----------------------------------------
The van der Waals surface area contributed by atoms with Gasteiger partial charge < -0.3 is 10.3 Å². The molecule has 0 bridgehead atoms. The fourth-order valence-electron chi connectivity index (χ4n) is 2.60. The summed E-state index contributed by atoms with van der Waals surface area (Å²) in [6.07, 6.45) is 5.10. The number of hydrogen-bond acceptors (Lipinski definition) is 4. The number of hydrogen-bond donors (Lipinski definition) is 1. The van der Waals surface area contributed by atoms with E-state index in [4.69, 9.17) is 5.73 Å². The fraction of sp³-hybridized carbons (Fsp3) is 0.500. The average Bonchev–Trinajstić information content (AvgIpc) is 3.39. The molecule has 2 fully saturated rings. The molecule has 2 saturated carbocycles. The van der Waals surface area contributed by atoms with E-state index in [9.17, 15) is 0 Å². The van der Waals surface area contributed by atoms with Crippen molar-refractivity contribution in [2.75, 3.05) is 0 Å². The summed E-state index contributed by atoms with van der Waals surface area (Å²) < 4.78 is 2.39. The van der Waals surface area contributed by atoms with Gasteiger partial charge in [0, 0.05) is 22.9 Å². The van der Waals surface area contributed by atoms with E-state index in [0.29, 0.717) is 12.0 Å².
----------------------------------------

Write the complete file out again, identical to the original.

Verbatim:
The van der Waals surface area contributed by atoms with Gasteiger partial charge < -0.3 is 10.3 Å². The molecule has 0 bridgehead atoms. The fourth-order valence-electron chi connectivity index (χ4n) is 2.60. The summed E-state index contributed by atoms with van der Waals surface area (Å²) in [6.07, 6.45) is 5.10. The number of hydrogen-bond acceptors (Lipinski definition) is 4. The number of hydrogen-bond donors (Lipinski definition) is 1. The van der Waals surface area contributed by atoms with E-state index in [4.69, 9.17) is 5.73 Å². The fraction of sp³-hybridized carbons (Fsp3) is 0.500. The average Bonchev–Trinajstić information content (AvgIpc) is 3.39. The molecule has 2 fully saturated rings. The molecule has 2 saturated carbocycles. The van der Waals surface area contributed by atoms with E-state index in [9.17, 15) is 0 Å². The van der Waals surface area contributed by atoms with Crippen molar-refractivity contribution in [2.75, 3.05) is 0 Å². The summed E-state index contributed by atoms with van der Waals surface area (Å²) < 4.78 is 2.39. The van der Waals surface area contributed by atoms with Gasteiger partial charge in [0, 0.05) is 22.9 Å². The van der Waals surface area contributed by atoms with E-state index in [0.29, 0.717) is 12.0 Å².